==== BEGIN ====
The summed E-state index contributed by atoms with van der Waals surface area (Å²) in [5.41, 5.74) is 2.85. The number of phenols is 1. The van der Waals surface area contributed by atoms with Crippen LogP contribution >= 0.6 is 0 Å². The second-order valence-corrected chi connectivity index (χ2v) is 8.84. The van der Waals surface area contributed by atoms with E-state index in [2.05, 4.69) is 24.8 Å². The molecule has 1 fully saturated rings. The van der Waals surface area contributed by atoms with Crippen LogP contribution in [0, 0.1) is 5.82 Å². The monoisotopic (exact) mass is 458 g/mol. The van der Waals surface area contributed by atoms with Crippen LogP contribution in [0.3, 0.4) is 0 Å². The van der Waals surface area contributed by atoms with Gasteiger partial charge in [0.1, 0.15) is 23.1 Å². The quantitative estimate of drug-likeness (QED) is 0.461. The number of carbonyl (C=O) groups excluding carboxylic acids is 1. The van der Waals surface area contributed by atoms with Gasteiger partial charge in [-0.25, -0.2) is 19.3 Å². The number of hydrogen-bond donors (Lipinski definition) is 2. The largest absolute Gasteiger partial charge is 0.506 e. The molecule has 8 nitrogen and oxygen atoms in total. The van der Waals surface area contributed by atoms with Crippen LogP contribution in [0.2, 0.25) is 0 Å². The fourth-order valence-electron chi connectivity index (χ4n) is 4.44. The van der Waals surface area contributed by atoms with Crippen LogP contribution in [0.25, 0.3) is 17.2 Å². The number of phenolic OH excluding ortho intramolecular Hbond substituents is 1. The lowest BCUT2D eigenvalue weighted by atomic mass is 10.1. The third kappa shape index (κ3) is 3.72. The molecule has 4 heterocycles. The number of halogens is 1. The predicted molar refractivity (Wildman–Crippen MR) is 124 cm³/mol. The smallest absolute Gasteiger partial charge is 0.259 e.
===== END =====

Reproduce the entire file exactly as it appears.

The summed E-state index contributed by atoms with van der Waals surface area (Å²) in [5.41, 5.74) is 2.85. The number of phenols is 1. The van der Waals surface area contributed by atoms with Crippen LogP contribution >= 0.6 is 0 Å². The second-order valence-corrected chi connectivity index (χ2v) is 8.84. The van der Waals surface area contributed by atoms with E-state index in [2.05, 4.69) is 24.8 Å². The molecule has 1 fully saturated rings. The van der Waals surface area contributed by atoms with Crippen LogP contribution in [0, 0.1) is 5.82 Å². The monoisotopic (exact) mass is 458 g/mol. The van der Waals surface area contributed by atoms with Crippen LogP contribution in [0.3, 0.4) is 0 Å². The van der Waals surface area contributed by atoms with Gasteiger partial charge in [0.1, 0.15) is 23.1 Å². The quantitative estimate of drug-likeness (QED) is 0.461. The number of carbonyl (C=O) groups excluding carboxylic acids is 1. The van der Waals surface area contributed by atoms with Gasteiger partial charge in [-0.25, -0.2) is 19.3 Å². The number of hydrogen-bond donors (Lipinski definition) is 2. The largest absolute Gasteiger partial charge is 0.506 e. The molecule has 8 nitrogen and oxygen atoms in total. The van der Waals surface area contributed by atoms with Crippen LogP contribution in [0.2, 0.25) is 0 Å². The fourth-order valence-electron chi connectivity index (χ4n) is 4.44. The van der Waals surface area contributed by atoms with Crippen LogP contribution in [0.25, 0.3) is 17.2 Å². The number of phenolic OH excluding ortho intramolecular Hbond substituents is 1. The lowest BCUT2D eigenvalue weighted by atomic mass is 10.1. The third kappa shape index (κ3) is 3.72. The molecule has 4 heterocycles. The number of halogens is 1. The predicted molar refractivity (Wildman–Crippen MR) is 124 cm³/mol. The smallest absolute Gasteiger partial charge is 0.259 e.